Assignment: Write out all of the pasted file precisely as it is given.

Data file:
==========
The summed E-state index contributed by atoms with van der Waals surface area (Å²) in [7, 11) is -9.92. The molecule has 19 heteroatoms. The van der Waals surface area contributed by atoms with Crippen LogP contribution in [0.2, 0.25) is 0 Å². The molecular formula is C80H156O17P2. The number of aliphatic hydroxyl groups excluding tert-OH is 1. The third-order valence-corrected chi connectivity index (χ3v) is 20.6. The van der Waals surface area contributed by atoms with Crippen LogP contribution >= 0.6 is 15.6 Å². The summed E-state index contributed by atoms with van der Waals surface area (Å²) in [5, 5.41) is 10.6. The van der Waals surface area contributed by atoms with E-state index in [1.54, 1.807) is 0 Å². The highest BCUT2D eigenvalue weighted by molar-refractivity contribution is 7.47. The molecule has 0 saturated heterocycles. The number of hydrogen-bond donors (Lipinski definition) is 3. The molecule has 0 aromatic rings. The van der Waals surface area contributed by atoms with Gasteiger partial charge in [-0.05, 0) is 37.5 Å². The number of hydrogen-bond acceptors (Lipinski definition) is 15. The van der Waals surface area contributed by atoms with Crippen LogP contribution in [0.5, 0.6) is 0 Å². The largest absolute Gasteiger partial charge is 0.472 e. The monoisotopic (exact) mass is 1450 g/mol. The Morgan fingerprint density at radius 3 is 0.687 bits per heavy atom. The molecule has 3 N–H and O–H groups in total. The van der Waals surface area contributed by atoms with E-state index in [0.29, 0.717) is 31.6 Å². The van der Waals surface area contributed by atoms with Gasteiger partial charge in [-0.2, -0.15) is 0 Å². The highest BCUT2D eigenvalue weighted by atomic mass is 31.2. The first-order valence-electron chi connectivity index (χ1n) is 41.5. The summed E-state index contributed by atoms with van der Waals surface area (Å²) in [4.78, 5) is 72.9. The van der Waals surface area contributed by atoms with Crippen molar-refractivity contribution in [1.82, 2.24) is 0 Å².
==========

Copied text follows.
The summed E-state index contributed by atoms with van der Waals surface area (Å²) in [7, 11) is -9.92. The molecule has 19 heteroatoms. The van der Waals surface area contributed by atoms with Crippen LogP contribution in [0.2, 0.25) is 0 Å². The molecular formula is C80H156O17P2. The number of aliphatic hydroxyl groups excluding tert-OH is 1. The third-order valence-corrected chi connectivity index (χ3v) is 20.6. The van der Waals surface area contributed by atoms with Crippen LogP contribution >= 0.6 is 15.6 Å². The summed E-state index contributed by atoms with van der Waals surface area (Å²) in [5, 5.41) is 10.6. The van der Waals surface area contributed by atoms with E-state index in [1.54, 1.807) is 0 Å². The highest BCUT2D eigenvalue weighted by molar-refractivity contribution is 7.47. The molecule has 0 saturated heterocycles. The number of hydrogen-bond donors (Lipinski definition) is 3. The molecule has 0 aromatic rings. The van der Waals surface area contributed by atoms with Gasteiger partial charge in [-0.05, 0) is 37.5 Å². The number of hydrogen-bond acceptors (Lipinski definition) is 15. The van der Waals surface area contributed by atoms with Crippen LogP contribution in [0.5, 0.6) is 0 Å². The largest absolute Gasteiger partial charge is 0.472 e. The monoisotopic (exact) mass is 1450 g/mol. The Morgan fingerprint density at radius 3 is 0.687 bits per heavy atom. The molecule has 3 N–H and O–H groups in total. The van der Waals surface area contributed by atoms with E-state index in [0.29, 0.717) is 31.6 Å². The van der Waals surface area contributed by atoms with Gasteiger partial charge in [-0.2, -0.15) is 0 Å². The highest BCUT2D eigenvalue weighted by atomic mass is 31.2. The first-order valence-electron chi connectivity index (χ1n) is 41.5. The summed E-state index contributed by atoms with van der Waals surface area (Å²) in [4.78, 5) is 72.9. The van der Waals surface area contributed by atoms with Crippen molar-refractivity contribution in [1.82, 2.24) is 0 Å².